Bubble Net Feeding Of Humpbacks In Alaska

Equipment Info
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Brief Directions





I had noticed when I woke up that morning in July, that is was very overcast and, wondering if this just may be the perfect type of weather to hope for as I prepared for a whale watching excursion in Juneau, Alaska. My heart was racing with excitement as we boarded the vessel, and, left port, and headed out into open waters. the vessel left port and headed out into Auke Bay, in Juneau. The weather was not bad, still overcast and temps in the 50's, but, it felt great. It felt so good to be in the fresh, clean, cool air of Alaska. The first sighting we saw along the way was a group of Pinnipedia or better known as Stellar Sea lions hanging out on a sea buoy apparently just waking up for the day and barking at us for disturbing their peaceful slumber. I chuckled to myself as we zoomed past them and I watched as they seemed to settle down into a restful sleep once again. Then, came the moment where it was time to get ready with the camera, and get up on deck as the captain announced that there was news of a whale sighting not too far away. I was up on deck and poised for action. My dream had finally came true, I finally had seen my first "blow" as it is called from a humpback whale! Its back fin had broke the surface! My camera in hand, and, as I began shooting, there were more and more blows and, then the moment came when I had witnessed my first "bubble-net feeding!. Anywhere from 6 to 10 whales in the group. It was absolutely incredible! Moving in perfect harmony! I was not quick enough to capture the first rising; but, I did get every one after that! While we were waiting for them to come up again for their next feeding, I leaned over the railing of the boat to look down and, righty in front of me a huge amount of bubbles came to the surface, within seconds of this sighting, right off to my left, the whales surfaced and were feeding right beside the boat, and, my heat leapt with joy as I witnessed and captured the moment! The next moment of excitement came when we saw the fins of a mother and her calf come up out of the water. The calf never participated in the bubble net feeding. Perhaps the calf was too young and the maneuver too dangerous for one so young. Even the crew got excited as we were told by the narrator that this type of humpback behavior does not happen that often. Each time they surfaced was just as exciting as the first time. They would flip their flukes, and dive down, and, we would wait patiently. after about 3-4 minutes, the whales would come up way out of the water. It was almost like a dance where all the dancers would come into the middle with their arms and hands up, but, in this case the whales had their huge mouths open, taking in huge amounts of krill through their baleen. It was very impressive. another way to describe it was that the whales looked like a band of brothers; so close, hunting in perfect unison; or, even, synchronized swimmers, moving with such grace as they broke the surface of the water at just the right time and devoured the fish. This so called" bubble-net" feeding that the humpbacks have developed has been described to me as a "turbulent cylinder of bubbles" that the whales create by expelling air through their "blowholes" while the pod is swimming in a circle underneath a school of fish. After circling in a smaller and smaller circles to force the fish into the center, the whales open their mouths to consume all the fish at once. I was also told that this type of behavior is cooperative hunting and involves complex communication and coordination on their part. True intelligence. Another interesting fact that I had learned was that it is estimated that only about 1000 humpbacks know how to work together to do bubble net feeding. It was truly a magnificent behavior to witness; live and in person. I had always seen this type of thing when watching a nature program or documentary on whales, but, to see it live, and, in their true surroundings is an experience I would hope that everyone may get to witness at least once in their lifetime. It was truly unforgettable!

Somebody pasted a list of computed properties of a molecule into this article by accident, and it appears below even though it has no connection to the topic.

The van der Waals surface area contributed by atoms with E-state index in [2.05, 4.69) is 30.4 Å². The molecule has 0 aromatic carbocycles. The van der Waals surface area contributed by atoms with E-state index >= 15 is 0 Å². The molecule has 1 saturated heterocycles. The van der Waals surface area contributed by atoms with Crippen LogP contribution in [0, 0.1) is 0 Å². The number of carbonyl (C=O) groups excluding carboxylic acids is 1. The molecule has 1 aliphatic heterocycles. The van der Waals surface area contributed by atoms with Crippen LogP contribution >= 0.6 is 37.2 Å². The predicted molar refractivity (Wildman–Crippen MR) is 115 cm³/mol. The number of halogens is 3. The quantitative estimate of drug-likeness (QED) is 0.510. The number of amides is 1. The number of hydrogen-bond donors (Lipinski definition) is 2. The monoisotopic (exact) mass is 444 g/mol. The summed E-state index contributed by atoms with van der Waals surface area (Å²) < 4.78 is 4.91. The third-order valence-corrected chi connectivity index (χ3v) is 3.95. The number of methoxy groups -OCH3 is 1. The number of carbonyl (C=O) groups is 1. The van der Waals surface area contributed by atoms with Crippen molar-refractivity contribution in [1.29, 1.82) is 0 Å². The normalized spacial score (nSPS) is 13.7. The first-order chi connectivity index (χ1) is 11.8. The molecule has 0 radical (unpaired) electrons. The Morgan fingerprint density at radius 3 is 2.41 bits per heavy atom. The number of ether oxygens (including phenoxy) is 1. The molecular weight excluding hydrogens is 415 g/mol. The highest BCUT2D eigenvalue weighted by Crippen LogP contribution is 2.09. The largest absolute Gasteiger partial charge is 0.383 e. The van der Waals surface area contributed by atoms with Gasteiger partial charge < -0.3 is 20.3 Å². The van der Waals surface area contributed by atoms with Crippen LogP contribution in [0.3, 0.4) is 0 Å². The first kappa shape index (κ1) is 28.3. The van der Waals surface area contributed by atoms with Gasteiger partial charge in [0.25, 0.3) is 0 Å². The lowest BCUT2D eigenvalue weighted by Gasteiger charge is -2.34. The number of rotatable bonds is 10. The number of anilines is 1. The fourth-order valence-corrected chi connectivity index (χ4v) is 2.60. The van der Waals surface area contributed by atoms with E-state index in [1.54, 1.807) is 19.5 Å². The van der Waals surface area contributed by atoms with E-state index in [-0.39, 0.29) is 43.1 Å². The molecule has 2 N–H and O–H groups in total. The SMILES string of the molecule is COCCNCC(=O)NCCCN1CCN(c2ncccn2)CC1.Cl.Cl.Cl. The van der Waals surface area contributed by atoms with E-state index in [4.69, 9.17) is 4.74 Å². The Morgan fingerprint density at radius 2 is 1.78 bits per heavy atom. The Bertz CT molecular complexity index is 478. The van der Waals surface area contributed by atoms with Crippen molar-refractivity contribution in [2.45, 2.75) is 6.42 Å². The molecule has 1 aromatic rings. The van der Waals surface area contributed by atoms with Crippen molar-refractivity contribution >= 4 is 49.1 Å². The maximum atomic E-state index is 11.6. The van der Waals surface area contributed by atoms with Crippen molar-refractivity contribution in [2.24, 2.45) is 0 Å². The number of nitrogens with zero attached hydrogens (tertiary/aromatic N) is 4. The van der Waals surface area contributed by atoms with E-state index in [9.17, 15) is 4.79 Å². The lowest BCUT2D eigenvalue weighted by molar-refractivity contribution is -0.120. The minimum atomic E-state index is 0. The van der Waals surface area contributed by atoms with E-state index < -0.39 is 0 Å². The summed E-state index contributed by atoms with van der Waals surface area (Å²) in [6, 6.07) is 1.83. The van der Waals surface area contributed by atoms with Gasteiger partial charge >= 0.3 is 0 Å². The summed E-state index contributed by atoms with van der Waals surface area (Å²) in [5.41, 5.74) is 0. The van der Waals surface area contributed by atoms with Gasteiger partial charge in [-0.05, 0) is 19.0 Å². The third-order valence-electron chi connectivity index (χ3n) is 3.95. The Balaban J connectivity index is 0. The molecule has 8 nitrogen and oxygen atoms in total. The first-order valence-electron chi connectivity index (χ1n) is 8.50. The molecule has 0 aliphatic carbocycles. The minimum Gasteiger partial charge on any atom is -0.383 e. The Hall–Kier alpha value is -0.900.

Date Added
December 19, 2014
Date Taken
December 19, 2014